Ice, By Gillian Clarke

Two harsh winters, 60 years apart, frame this pastoral elegy from Wales's national poet.

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The Independent Culture

January to mid-March 1947: the Big Freeze. Blizzards engulf a bankrupt post-war Britain. Schoolgirl Gillian Clarke awakens in a Pembrokeshire countryside where no birds sing. Drifts block roads and railways. One quarter of Britain's sheep are about to die. Gillian gazes through panes imprinted with ice-ferns. Coal can't get to power stations: the nation's lights go out. On Gillian's hearth, the polar bear rug rears up thrillingly in its original Arctic magnificence. Food shortage looms. Gillian shivers as she hears of a child's frozen corpse on the road. In mid-March come thaw, flooding, gales.

December 2009-10: this so-called "Big Freeze" is less apocalyptic than hypnotic. There's transport disruption, school closure, power failure. Wales's national poet, Gillian Clarke, awakens in her Ceredigion home to find that something strange has happened to time. It is suspended; it runs back. She is again the little girl who observed the milk that "stood stunned" on doorsteps in 1947; she's "dreaming on the white bear's shoulder" in a rueful ecstasy of recidivism - the rug rearing up to be bear again, before the bullet felled it. As long as the snow lasts, she's haunted.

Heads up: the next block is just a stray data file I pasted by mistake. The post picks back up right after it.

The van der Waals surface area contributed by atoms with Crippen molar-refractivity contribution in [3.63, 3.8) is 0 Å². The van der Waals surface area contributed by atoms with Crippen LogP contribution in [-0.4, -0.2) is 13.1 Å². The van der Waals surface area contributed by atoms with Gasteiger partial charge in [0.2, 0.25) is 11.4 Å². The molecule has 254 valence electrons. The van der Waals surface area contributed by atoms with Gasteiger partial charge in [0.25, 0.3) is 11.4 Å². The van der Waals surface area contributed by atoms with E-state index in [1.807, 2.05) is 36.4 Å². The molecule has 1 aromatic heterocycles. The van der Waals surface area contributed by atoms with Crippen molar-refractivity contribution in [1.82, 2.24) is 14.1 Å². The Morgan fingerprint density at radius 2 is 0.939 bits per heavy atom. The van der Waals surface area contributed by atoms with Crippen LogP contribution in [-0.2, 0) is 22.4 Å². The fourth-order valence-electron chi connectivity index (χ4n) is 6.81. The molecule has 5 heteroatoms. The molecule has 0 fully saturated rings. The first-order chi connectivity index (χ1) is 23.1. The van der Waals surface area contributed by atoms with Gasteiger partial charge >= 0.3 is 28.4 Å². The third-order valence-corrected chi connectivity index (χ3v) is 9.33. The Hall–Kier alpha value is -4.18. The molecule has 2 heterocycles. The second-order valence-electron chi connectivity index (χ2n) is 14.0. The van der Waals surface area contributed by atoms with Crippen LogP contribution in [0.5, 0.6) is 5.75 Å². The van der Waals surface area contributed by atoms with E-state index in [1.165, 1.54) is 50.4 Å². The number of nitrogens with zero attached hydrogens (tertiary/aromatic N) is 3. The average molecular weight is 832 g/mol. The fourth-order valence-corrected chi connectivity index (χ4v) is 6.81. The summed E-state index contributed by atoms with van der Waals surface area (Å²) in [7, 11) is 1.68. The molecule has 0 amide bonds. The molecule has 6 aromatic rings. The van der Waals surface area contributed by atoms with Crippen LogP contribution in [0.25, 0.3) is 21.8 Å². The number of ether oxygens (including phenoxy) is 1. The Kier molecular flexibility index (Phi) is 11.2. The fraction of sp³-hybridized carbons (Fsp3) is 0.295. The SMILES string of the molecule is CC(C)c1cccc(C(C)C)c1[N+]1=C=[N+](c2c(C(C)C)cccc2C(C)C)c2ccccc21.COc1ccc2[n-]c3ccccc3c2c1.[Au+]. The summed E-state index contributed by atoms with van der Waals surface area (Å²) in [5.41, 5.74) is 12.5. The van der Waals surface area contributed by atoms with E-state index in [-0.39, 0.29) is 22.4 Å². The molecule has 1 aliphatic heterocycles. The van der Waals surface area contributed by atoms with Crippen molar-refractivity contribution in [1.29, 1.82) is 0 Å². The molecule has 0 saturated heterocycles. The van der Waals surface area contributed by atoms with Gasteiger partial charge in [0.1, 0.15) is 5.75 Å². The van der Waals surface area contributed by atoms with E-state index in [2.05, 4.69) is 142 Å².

Ice is partly pastoral elegy, partly georgic. Clarke farms in Ceredigion and we see in these poems her "carry hay/ to twelve ewes waiting hungry at the gates". After the thaw, she and her partner lure a ewe indoors, dangling her newborn lambs ahead, "their hearts in our hands". The art of husbandry is a work forever in progress like the labour of the compassionate imagination.

In the beautiful "White Nights", Clarke recalls that her house was once Marged's – Marged Blaen Cwrt, who lived and died there a century ago, eking existence in conditions of extremity: "hay-dust, cold, the sickness in her lungs, the knell/ of the cow lowing to be milked, kicking its stall". Clarke has always had a sensitive feel for line-placement and assonantal rhyme: "knell" and "stall", linked by half-rhyme lament for both woman and creature. The cow that sustains Marged relies on her for life.

Ice mourns the ruined farmsteads in the depopulated Ceredigion countryside, "Gone,/ rooms of daughters, a croglofft of five sons, /ovens of baking bread, cauldrons of cawl". Poems movingly commemorate creaturely life – grebes, shearwaters, an old dog, a male swan whose mate has died in the freeze.

The collection is a kind of seasonal "Shepherd's Calendar", tending, as calendars must, toward a new "Year's Midnight": "and the ice melts/ and the seas rise". Spenser wrote in his November eclogue, "All Musick sleeps, where Death doth lead the Daunce". Pastoral elegy immemorially laments, not only waste and destruction in mortal nature, but also the premature sacrifice of human voice and poetry. In 1947, news of the ice-girl's end aroused in the prescient young Gillian a sense of "her china inkwell emptied of its words,/ the groove for her pen like a shallow grave".

Stevie Davies's latest novel is 'Into Suez' (Parthian)